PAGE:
Monday, May 26, 2014

Mind Over Matter

You know that saying "my mind is a dangerous neighborhood and I should not go there alone"?  Lately, my mind has been in over drive. Based on what I hear from those closest to me,  I know that I am not alone. Thinking has become an epidemic and information is the drug of choice. Just yesterday, I read that we have an average of 70,000 thoughts per day. Many of them about the same topic or issue. Each time we think and follow that thought, the groove in that pathway of the brain deepens a little more. Habitual thinking gets me deeper into my own small world. I, in turn, believe what I think. My actions follow suit, and before you know it, I have created my reality.

What other solutions may come if I redirect my thinking? Discipline of the mind is an idea that is easier said than done. Many times in a day, I wake up from the trance of my own "monkey mind". Once again, I have lost consciousness and allowed the usual same three thoughts to run the show, deepening the pathways of my brain that are already entirely too strong. Awareness becomes the key. Can I at least become an observer? Am I able to wake up and notice that I am in habitual thinking? Once I am aware, am I able to observe the thought without identifying with it? I may even be able to watch the thinking part of me. and begin to see and feel that I am not the thinking mind alone.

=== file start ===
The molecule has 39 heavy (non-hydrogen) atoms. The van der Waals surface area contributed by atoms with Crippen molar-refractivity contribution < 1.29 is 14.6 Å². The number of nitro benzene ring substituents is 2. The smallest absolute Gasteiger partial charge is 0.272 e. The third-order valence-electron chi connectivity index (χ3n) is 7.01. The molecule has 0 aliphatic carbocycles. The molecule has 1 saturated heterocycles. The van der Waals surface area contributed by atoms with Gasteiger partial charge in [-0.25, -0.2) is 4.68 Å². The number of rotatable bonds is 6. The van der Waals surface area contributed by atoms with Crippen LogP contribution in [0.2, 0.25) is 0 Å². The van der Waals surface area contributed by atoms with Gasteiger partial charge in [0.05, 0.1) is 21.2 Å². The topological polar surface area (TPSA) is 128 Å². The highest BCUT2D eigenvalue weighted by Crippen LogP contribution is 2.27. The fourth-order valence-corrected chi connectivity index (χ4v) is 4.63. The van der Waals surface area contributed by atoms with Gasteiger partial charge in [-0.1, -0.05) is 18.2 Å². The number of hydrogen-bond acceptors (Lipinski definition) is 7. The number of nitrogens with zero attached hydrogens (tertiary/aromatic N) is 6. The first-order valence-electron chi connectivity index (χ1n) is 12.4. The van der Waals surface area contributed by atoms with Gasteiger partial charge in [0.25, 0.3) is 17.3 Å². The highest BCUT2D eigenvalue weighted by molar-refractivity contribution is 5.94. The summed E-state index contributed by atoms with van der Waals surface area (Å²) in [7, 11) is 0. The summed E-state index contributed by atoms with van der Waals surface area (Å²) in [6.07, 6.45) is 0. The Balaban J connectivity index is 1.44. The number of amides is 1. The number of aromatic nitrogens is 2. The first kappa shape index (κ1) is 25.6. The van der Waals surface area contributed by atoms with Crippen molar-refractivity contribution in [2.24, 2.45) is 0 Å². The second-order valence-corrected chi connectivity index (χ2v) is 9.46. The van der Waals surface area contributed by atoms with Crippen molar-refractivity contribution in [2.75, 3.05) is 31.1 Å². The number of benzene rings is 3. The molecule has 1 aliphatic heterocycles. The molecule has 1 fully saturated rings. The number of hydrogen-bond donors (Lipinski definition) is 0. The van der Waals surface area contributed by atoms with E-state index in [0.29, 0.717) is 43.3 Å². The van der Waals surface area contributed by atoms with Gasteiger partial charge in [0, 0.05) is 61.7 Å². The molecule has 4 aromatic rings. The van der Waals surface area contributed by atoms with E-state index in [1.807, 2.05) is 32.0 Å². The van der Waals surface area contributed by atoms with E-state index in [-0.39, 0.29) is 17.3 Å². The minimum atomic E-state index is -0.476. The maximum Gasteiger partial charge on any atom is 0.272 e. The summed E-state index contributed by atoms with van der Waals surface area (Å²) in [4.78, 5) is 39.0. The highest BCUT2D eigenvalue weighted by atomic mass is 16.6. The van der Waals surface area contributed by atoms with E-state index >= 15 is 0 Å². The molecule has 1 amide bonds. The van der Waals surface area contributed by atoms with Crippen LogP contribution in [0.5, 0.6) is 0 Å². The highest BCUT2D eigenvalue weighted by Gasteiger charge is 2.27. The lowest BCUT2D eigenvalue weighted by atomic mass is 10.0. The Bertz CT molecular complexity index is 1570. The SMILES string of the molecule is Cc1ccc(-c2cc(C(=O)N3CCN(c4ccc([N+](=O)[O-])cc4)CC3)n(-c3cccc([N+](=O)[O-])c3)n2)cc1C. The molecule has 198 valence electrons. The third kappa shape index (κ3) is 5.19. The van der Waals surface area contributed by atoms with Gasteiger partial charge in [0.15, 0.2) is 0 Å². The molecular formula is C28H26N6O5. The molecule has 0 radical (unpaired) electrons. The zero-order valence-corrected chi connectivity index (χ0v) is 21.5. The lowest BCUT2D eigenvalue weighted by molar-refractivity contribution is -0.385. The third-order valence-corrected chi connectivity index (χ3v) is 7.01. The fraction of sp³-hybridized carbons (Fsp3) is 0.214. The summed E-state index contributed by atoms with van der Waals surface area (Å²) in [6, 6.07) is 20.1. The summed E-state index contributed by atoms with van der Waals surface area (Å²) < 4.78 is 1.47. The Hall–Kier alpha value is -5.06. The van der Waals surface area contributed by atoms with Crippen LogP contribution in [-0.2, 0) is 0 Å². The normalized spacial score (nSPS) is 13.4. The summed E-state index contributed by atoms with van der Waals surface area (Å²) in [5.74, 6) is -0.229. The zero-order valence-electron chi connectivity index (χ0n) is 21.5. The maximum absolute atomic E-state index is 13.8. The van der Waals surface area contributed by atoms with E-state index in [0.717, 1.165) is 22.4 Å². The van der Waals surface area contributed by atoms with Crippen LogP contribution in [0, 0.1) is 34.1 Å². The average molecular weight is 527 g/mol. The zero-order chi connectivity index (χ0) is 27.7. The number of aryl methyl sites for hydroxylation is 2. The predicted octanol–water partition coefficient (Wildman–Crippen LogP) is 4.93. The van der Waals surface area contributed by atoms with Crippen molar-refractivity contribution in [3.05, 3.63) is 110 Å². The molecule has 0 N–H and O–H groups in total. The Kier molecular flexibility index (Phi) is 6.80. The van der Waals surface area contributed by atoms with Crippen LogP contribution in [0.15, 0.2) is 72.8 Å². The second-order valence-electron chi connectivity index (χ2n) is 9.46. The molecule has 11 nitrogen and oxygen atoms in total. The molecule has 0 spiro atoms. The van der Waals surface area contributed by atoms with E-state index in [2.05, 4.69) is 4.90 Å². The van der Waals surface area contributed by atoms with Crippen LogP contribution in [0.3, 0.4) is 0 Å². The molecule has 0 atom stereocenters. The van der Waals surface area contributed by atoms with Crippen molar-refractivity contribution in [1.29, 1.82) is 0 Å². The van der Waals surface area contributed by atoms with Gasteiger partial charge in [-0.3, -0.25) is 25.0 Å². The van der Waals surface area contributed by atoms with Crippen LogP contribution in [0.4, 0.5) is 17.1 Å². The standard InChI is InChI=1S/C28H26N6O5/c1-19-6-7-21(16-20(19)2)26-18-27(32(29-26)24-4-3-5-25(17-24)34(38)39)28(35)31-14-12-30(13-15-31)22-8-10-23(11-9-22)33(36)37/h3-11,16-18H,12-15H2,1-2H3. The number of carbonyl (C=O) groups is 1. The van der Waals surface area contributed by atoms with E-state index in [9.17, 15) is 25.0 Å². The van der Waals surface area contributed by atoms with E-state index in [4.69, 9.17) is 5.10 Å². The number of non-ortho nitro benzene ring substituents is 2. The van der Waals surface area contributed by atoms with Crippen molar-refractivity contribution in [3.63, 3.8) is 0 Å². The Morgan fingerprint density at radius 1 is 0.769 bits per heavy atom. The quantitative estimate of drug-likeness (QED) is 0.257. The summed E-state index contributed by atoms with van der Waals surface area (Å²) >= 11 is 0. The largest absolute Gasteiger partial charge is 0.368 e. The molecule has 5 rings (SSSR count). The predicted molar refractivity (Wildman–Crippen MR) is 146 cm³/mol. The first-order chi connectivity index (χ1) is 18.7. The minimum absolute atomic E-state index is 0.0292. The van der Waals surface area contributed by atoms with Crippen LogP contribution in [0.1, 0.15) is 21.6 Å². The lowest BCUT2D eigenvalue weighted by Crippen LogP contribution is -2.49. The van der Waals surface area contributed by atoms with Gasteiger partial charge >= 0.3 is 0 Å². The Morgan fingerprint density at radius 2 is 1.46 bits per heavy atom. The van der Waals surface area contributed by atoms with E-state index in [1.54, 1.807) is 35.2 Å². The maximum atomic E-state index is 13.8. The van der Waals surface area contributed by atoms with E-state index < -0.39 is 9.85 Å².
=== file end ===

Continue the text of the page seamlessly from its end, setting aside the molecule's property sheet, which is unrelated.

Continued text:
This calls for a deep breath. Regain and retrain the mind. As I exhale, I draw my mind into my body. This very simple action may even allow me to send my awareness down into my heart. When I inhale I place my attention upon the center of my heart, as I exhale I am able to sense this place physically. In Buddhism, they say that the second mind is in the heart. In this way, our sense of knowing is placed in our center of compassion."Follow your heart", suddenly makes sense. The heart is a very good placement of my own awareness. Trusting the knowing of the heart is a much more reliable source.

your brain on yoga and meditation
Perhaps nothing on the outside really changes when we shift our mind out of habitual thinking. It may give us more freedom of choice and at least a marginal ability to direct our decisions from the wisdom of the heart. That is good enough for me. At the very least: "If I don't mind, it doesn't matter."

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